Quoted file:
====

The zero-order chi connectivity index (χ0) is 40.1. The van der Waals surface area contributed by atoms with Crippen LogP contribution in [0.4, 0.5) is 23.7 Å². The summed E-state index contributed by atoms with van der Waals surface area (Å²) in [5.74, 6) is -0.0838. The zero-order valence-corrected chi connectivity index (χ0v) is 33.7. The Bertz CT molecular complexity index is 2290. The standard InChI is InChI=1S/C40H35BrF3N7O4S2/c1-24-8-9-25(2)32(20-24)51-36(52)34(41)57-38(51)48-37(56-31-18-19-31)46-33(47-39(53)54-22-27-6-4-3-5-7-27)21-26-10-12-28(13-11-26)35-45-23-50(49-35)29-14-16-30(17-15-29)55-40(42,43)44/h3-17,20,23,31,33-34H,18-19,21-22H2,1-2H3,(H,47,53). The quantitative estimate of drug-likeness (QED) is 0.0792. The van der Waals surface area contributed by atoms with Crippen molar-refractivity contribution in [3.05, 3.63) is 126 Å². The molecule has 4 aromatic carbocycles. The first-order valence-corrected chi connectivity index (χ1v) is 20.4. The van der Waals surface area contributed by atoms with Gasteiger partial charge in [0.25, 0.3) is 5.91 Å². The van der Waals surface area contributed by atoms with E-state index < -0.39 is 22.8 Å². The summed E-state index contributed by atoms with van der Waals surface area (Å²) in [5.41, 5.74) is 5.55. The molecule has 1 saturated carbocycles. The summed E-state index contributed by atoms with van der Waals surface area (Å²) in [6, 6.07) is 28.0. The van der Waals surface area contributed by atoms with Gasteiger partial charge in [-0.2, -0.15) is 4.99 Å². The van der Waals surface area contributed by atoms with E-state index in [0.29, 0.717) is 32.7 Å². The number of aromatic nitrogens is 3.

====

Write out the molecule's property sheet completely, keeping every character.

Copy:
The zero-order chi connectivity index (χ0) is 40.1. The van der Waals surface area contributed by atoms with Crippen LogP contribution in [0.4, 0.5) is 23.7 Å². The summed E-state index contributed by atoms with van der Waals surface area (Å²) in [5.74, 6) is -0.0838. The zero-order valence-corrected chi connectivity index (χ0v) is 33.7. The Bertz CT molecular complexity index is 2290. The standard InChI is InChI=1S/C40H35BrF3N7O4S2/c1-24-8-9-25(2)32(20-24)51-36(52)34(41)57-38(51)48-37(56-31-18-19-31)46-33(47-39(53)54-22-27-6-4-3-5-7-27)21-26-10-12-28(13-11-26)35-45-23-50(49-35)29-14-16-30(17-15-29)55-40(42,43)44/h3-17,20,23,31,33-34H,18-19,21-22H2,1-2H3,(H,47,53). The quantitative estimate of drug-likeness (QED) is 0.0792. The van der Waals surface area contributed by atoms with Crippen molar-refractivity contribution in [3.05, 3.63) is 126 Å². The molecule has 4 aromatic carbocycles. The first-order valence-corrected chi connectivity index (χ1v) is 20.4. The van der Waals surface area contributed by atoms with Gasteiger partial charge in [0.25, 0.3) is 5.91 Å². The van der Waals surface area contributed by atoms with E-state index < -0.39 is 22.8 Å². The summed E-state index contributed by atoms with van der Waals surface area (Å²) in [5.41, 5.74) is 5.55. The molecule has 1 saturated carbocycles. The summed E-state index contributed by atoms with van der Waals surface area (Å²) in [6, 6.07) is 28.0. The van der Waals surface area contributed by atoms with Gasteiger partial charge in [-0.2, -0.15) is 4.99 Å². The van der Waals surface area contributed by atoms with E-state index in [0.29, 0.717) is 32.7 Å². The number of aromatic nitrogens is 3.